Economic development involves varieties of social indicators such as health, education, human capital, mortality and life expectancy. Citizenry health, educational level and average life expectancy have direct and indirect effect on the economic development of any nation. The Nigerian disabled people lacks accessible and affordable health care facilities, Nigerian schools are not sufficient enough to cater for her teeming populace. The citizenry state of health, level of education could have a determining factor on their human capital exploitation and life expectancy, which affect the quality of the labour force and the productivity of labour (Szirmai, 2005). The disabled people who ought to be part of her labour force are been held back by one or more different types of illness or ailment. Where there are no proper and accessible medical facilities and substandard, insufficient educational facilities leads to increase in illiteracy ratio, the socio-economic development of the country declines rapidly.

Modern economic growth is fundamentally inclined with massive capital accumulation, where human capital place can’t be overemphasized (Landes 1998; Maddison 2001). Economic growth of the western countries since the eighteenth century can be traced to industrialisation (Higgins and Higgins, 1979). The relationship between industrialisation and economic growth can’t be indiscriminately applicable to developing nations because; there have been changes in international politics and economic order since World War 2 (Szirmai, 2005). The developed nations have maturely arisen from the setbacks of the World War 2 and worked assiduously on their losses and gains. They formulated policies that are populous, policies and programmes aimed to inculcate every citizen in the labour force with equality and with no form of discrimination. The developed nations have rebuild their institution to cater for disabled and non-disabled people by ensuring that they all work and live in a political order that are masses oriented.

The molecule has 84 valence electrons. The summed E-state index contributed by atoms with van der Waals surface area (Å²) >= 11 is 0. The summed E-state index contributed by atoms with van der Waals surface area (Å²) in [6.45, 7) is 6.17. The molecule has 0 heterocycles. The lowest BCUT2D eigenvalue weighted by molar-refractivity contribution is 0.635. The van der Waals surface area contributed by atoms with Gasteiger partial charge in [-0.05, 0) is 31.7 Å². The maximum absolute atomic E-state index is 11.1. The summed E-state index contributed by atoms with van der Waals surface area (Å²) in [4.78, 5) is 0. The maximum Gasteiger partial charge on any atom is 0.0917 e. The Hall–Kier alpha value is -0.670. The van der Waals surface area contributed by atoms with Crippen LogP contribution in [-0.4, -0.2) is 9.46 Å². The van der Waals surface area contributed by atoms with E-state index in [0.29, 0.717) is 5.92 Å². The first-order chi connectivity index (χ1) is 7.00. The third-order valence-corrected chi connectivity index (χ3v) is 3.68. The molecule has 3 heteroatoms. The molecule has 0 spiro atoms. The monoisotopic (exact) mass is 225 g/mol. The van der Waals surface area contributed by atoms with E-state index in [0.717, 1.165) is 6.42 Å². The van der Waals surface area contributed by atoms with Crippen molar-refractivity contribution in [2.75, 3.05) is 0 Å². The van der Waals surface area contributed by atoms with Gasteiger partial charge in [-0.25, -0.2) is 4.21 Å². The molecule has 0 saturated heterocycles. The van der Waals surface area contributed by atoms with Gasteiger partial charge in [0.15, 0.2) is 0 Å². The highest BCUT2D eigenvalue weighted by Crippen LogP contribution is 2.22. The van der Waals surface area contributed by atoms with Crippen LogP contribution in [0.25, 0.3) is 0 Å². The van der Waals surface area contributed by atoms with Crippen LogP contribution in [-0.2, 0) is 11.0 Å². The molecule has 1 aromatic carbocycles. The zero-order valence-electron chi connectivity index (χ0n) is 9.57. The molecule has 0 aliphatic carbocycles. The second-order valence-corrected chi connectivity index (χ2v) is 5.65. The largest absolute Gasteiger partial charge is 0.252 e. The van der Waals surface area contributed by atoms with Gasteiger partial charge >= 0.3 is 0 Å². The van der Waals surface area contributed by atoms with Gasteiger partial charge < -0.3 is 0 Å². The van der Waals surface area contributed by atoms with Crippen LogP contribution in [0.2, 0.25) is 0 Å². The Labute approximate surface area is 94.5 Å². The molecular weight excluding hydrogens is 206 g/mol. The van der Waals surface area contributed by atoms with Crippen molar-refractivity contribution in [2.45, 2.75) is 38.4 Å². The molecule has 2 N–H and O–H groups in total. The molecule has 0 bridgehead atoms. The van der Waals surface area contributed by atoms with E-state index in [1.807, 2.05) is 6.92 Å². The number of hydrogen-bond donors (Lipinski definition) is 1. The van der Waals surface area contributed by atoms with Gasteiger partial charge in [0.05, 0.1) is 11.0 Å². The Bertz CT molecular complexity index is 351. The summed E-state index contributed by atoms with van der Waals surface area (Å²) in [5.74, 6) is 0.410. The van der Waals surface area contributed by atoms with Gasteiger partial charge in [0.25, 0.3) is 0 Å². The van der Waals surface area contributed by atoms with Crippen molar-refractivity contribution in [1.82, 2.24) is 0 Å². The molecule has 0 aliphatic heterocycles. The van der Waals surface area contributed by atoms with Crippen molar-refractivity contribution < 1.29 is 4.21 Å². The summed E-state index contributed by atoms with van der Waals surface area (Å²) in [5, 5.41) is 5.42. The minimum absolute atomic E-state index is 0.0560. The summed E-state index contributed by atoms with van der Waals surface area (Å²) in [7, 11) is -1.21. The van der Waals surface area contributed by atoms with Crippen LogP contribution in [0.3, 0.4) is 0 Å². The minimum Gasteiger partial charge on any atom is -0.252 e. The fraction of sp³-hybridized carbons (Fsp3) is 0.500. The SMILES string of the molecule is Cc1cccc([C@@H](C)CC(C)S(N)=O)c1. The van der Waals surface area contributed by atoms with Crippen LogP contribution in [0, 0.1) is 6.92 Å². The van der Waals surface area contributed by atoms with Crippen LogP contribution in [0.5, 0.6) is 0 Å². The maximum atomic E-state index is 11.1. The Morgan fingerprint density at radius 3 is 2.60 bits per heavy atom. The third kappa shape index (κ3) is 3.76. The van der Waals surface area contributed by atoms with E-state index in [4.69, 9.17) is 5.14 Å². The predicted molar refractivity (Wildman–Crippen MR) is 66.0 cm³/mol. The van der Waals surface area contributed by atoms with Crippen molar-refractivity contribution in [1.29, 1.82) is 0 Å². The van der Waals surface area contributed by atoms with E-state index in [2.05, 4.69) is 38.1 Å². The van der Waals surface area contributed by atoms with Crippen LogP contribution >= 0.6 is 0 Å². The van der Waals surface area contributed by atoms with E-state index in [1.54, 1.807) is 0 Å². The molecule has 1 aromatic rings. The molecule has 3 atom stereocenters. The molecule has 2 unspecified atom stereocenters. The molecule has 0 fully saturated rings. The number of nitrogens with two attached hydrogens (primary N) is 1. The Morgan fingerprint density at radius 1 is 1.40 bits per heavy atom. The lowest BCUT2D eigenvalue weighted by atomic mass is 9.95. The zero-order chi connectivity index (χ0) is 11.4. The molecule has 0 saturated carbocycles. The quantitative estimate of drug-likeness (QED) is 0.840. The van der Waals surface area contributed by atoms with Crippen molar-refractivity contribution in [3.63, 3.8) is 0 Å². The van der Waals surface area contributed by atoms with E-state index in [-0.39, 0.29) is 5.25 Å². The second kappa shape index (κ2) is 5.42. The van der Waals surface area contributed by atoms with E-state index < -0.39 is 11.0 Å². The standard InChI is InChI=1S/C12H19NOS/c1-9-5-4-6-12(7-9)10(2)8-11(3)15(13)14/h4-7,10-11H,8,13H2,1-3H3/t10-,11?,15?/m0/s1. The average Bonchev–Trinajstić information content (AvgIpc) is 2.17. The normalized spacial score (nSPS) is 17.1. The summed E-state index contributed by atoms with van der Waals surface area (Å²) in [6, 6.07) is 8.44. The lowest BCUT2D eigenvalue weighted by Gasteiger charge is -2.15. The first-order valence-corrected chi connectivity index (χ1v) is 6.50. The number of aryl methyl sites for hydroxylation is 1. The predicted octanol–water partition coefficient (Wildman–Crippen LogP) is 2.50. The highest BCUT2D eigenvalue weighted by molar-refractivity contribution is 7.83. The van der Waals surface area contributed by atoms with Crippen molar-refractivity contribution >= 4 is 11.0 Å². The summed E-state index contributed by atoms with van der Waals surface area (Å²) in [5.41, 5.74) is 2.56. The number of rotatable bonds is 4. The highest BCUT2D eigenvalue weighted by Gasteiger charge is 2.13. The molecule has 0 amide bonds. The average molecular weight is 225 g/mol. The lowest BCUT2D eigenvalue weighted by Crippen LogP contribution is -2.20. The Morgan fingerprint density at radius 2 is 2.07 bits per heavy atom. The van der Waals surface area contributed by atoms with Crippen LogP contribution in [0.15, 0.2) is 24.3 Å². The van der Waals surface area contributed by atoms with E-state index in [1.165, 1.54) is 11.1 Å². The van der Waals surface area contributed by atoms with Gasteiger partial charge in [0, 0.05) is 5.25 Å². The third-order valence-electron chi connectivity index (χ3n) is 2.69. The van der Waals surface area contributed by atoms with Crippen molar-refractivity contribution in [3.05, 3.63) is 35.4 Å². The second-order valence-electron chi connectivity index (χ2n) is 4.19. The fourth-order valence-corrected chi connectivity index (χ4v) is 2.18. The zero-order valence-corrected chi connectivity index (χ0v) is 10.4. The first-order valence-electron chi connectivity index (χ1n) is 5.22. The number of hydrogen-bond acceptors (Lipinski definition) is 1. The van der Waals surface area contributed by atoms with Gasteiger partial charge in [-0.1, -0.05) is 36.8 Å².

To compare developed nations with developing countries like Nigeria, can further enlighten or expose us to the realities of roles of institutions in advancing or impeding socio-economic development of any country. The political (interaction between state formations and democratic rule) aspect and cultural context of Nigeria institutions will not allow for economic integration and growth. Nigerian government depends largely on developed nations but unfortunately, they don’t imbibe the nature of the developed nation’s institutional (political, social and cultural) values that hinges on accessibility for all and special treatment for her seniors, whom they believe are human capital that decides the fortune of the social-economic growth and development of the nation.